Self Employed Tax: Tips for Saving

Author: Russell Smith
September 5, 2016

Take the advice of our chartered accounts in Leeds and discover how you can legally reduce your self-employed tax bill.

 

Taxes.

 

They are the bane of a self-employed person’s life, little financial drains slowly chipping away at your earnings.

 

I’m sure you don’t have to imagine this scenario: you get paid for a contract, you see the nice healthy sum sitting in your bank balance, then your heart slowly sinks as you realised about 20% doesn’t even belong to you.

 

But there is nothing you can do, right? Tax belongs to the tax man. You can’t hide from that, unless you branch out into illegal activity.

 

Well, that isn’t exactly true.

 

There are plenty of ways you can legally save money on your self-employed tax, so let’s take a look at the most important factors in helping you save some cash.

 

Take Advantage of Tax Deductibles

 

Tax deductibles are probably the easiest method of immediate tax relief, yet many business owners simply forget or don’t bother to take full advantage of them.

 

Tax deductibles are items you’ve paid out for as part of running your business that can be added back to your tax return, to increase the amount of non-taxable income you can earn.

 

For example, the current tax-free allowance for a sole trader is £11,000. If you buy a £400 laptop for your freelance business, you can increase that tax-free amount to £11,400. You won’t save every penny you put into that laptop, but you’ll save a healthy chunk.

 

A tax deductible can be anything that is ordinary or necessary for business operation. Some tax deductibles are obvious, like computers for software engineers and tools for builders, while others are not so obvious. Check out our article on five easily overlooked self-employed tax deductibles to make sure you’re in the know.

 

When claiming tax deductibles, you must have evidence of the transaction, so be sure to save receipts and invoices if you want to make claims.

 

Save Self-Employed Tax By Setting Up a Pension Plan

 

It’s important that present-day you does not forget about future you.

 

In the moment, when you’ve got bills to pay and you see money coming in, it can be tempting to ignore savings in favour of looking after present-day you.

 

But this isn’t a good idea.

 

Not only will you be depriving yourself of a healthy nest egg come old age, but you’ll also be needlessly paying out money to the taxman that could be sitting in your pension pot.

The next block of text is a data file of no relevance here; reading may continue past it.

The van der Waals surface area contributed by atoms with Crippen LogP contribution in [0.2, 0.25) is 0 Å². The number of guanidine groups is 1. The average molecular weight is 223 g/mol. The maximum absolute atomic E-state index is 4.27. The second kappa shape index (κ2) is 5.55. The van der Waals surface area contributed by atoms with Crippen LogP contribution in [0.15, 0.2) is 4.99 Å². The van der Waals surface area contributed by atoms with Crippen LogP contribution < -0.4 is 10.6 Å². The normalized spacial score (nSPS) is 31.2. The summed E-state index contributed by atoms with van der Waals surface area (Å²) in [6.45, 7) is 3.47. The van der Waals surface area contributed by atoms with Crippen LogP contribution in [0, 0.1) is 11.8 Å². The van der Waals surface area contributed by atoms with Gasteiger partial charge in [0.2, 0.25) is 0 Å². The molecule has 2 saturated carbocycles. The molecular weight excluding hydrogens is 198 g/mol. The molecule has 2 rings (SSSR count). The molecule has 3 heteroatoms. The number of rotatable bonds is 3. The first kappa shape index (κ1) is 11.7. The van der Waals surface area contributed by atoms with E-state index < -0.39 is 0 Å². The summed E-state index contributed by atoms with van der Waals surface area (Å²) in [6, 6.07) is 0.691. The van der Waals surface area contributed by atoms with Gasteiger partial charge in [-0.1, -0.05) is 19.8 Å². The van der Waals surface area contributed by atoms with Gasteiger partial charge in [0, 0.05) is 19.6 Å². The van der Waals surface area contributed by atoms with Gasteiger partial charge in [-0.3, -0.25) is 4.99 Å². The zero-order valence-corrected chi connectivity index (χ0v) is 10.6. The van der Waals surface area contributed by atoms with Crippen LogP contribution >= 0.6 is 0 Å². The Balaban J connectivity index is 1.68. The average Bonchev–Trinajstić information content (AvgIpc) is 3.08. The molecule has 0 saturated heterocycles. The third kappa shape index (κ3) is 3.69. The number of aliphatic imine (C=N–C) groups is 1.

Pension claims are a little complicated, but we’ll try and keep it simple.

 

Pensions are not taxable, although your payments will initially be taxed. Here’s an example:

 

Let’s say you want to save a pension of £10,00 in a year. £40,000 is the maximum amount allowed per annum. You put that money into a private pension plan and it gets locked away until retirement. Your tax return then comes around and you pay tax on that £10,000 as part of income tax. However, your pension provider then claims back the tax you paid on that £10,000 and adds it directly to your pension.

 

You yourself do not have access to that pension until you retire, but it is still your money. You’ve saved money on your tax returns and you’ve made plans for future you.

 

Bring a Spouse or Partner Into the Business

 

In relationships, it is often inevitable that one person is earning less than the other.

 

This isn’t something most people give a second thought to, but it is something you as a self-employed worker should be fully aware of.

 

HMRC allows you to set up business partnerships. Similar to sole traders, they incur a small amount of extra paperwork but basically work in the same way. You are self-employed, you manage your own business and finances, but you don’t operate like a limited company.

 

However, as there are two of you, you can split the profits.

 

If your partner is a homemaker, this is an incredibly tax efficient method. You can utilise their £11,000 tax-free allowance in combination with your own, saving your family a heap of money.

 

However, even if they are earning, you can still save money. Let’s say your partner is earning £22,000 and you are earning £36,000.

 

They are paying the basic 20% tax band while you are paying 40% on anything up to £32,000. However, if you shift £4001 over to their income as part of your partnership, you’ll both be paying the lower tax bracket, slashing your tax bill.

 

Claim Back Charitable Donations

 

Many people, self-employed or not, give to charity.

 

Most people won’t be filling out their tax returns, so they won’t be seeing any return from such a gesture, but you as a self-employed individual can.

 

Money donated to charity can be claimed on in your tax returns, reducing your tax bill in exactly the same way a business deductible would. These savings are likely to be considerably smaller than your company costs, but they are still self-employed tax savings nonetheless.

 

Are you looking for specific, tailored advice on how you as an individual can save on self-employed tax? Contact our chartered accountants in Leeds today.

0113 394 4616

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